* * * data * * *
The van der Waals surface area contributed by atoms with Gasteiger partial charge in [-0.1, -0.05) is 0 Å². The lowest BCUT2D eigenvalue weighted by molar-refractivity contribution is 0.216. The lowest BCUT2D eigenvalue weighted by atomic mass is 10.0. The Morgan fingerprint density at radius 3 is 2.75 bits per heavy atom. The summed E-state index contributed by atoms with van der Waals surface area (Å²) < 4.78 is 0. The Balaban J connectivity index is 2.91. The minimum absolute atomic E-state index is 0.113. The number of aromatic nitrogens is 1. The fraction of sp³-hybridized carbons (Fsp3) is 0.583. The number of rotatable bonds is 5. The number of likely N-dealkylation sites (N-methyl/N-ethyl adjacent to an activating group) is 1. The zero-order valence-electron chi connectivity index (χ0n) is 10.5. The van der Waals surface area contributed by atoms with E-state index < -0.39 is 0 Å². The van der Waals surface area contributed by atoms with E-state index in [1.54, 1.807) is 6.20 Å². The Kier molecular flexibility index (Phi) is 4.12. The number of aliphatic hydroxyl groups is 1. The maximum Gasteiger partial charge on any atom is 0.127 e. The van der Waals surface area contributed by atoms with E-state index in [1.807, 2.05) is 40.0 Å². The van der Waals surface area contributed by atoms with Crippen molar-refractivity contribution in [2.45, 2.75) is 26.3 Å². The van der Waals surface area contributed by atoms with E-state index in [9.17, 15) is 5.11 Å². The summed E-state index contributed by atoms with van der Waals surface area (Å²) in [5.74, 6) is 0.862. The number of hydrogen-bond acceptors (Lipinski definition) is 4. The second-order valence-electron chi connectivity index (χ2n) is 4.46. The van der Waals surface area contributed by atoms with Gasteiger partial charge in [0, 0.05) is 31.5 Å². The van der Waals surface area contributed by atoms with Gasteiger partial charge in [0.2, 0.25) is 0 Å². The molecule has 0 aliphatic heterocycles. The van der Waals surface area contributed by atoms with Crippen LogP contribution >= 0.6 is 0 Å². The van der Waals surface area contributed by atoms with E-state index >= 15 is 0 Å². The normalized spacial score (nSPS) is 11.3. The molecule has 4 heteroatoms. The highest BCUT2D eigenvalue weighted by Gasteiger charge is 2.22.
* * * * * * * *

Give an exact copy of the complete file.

The van der Waals surface area contributed by atoms with Gasteiger partial charge in [-0.1, -0.05) is 0 Å². The lowest BCUT2D eigenvalue weighted by molar-refractivity contribution is 0.216. The lowest BCUT2D eigenvalue weighted by atomic mass is 10.0. The Morgan fingerprint density at radius 3 is 2.75 bits per heavy atom. The summed E-state index contributed by atoms with van der Waals surface area (Å²) < 4.78 is 0. The Balaban J connectivity index is 2.91. The minimum absolute atomic E-state index is 0.113. The number of aromatic nitrogens is 1. The fraction of sp³-hybridized carbons (Fsp3) is 0.583. The number of rotatable bonds is 5. The number of likely N-dealkylation sites (N-methyl/N-ethyl adjacent to an activating group) is 1. The zero-order valence-electron chi connectivity index (χ0n) is 10.5. The van der Waals surface area contributed by atoms with E-state index < -0.39 is 0 Å². The van der Waals surface area contributed by atoms with E-state index in [1.54, 1.807) is 6.20 Å². The Kier molecular flexibility index (Phi) is 4.12. The number of aliphatic hydroxyl groups is 1. The maximum Gasteiger partial charge on any atom is 0.127 e. The van der Waals surface area contributed by atoms with E-state index in [1.807, 2.05) is 40.0 Å². The van der Waals surface area contributed by atoms with Crippen molar-refractivity contribution in [2.45, 2.75) is 26.3 Å². The van der Waals surface area contributed by atoms with E-state index in [9.17, 15) is 5.11 Å². The summed E-state index contributed by atoms with van der Waals surface area (Å²) in [5.74, 6) is 0.862. The number of hydrogen-bond acceptors (Lipinski definition) is 4. The second-order valence-electron chi connectivity index (χ2n) is 4.46. The van der Waals surface area contributed by atoms with Gasteiger partial charge in [0, 0.05) is 31.5 Å². The van der Waals surface area contributed by atoms with Gasteiger partial charge in [0.2, 0.25) is 0 Å². The molecule has 0 aliphatic heterocycles. The van der Waals surface area contributed by atoms with Crippen LogP contribution >= 0.6 is 0 Å². The van der Waals surface area contributed by atoms with E-state index >= 15 is 0 Å². The normalized spacial score (nSPS) is 11.3. The molecule has 4 heteroatoms. The highest BCUT2D eigenvalue weighted by Gasteiger charge is 2.22.